Posted on November 13, 2016
Extraordinary Chan Centre concert was fitting testimonial to Bing Thom’s incredible career
Today’s Vancouver Recital Society concert at the Chan Centre, starring Uzbek pianist Behzod Adburaimov, was the only tribute architect Bing Thom, who died suddenly Oct. 4 of a brain aneurysm, would have accepted.
Adburaimov’s extraordinary performance seemed to underline how Thom’s presence in the city will linger for generations, resonating through architectural interventions as dramatic as Robson Square, which he delivered under Arthur Erickson’s guidance, through to the Chan Centre itself, one of Thom’s masterpieces.
At the time of his death, Thom was celebrated globally for his work on a performing arts centre in Washington and was deeply engaged in the construction of a new opera house in Hong Kong.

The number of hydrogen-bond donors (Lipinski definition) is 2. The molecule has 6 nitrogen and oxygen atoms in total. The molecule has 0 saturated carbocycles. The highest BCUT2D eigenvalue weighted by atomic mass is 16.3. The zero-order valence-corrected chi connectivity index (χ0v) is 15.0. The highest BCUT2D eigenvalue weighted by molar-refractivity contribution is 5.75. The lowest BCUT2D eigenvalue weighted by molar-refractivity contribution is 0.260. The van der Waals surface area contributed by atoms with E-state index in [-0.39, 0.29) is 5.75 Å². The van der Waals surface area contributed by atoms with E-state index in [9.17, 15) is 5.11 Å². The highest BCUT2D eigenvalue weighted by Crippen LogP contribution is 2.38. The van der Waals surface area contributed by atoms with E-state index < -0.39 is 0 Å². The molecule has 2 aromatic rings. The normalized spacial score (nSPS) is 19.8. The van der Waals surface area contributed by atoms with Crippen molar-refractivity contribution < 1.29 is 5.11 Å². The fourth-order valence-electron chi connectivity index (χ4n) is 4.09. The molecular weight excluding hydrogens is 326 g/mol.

Regrettably, he did not live to see some of his dreams for Vancouver realized.
One was the replacement of the Georgia and Dunsmuir Viaducts, which he quietly championed for decades. Another was the revitalization of Chinatown, where he was mentoring an emerging new generation of activists to play a role in the community’s future. There’s little doubt, however, that both will work their way to a successful conclusion.
There was music, but no speeches at today’s event. As VRS director Leila Getz announced at the beginning, that’s all Thom would have accepted. The music was more than enough, with the packed audience calling Adburaimov back for two encores in Thom’s beautiful music box.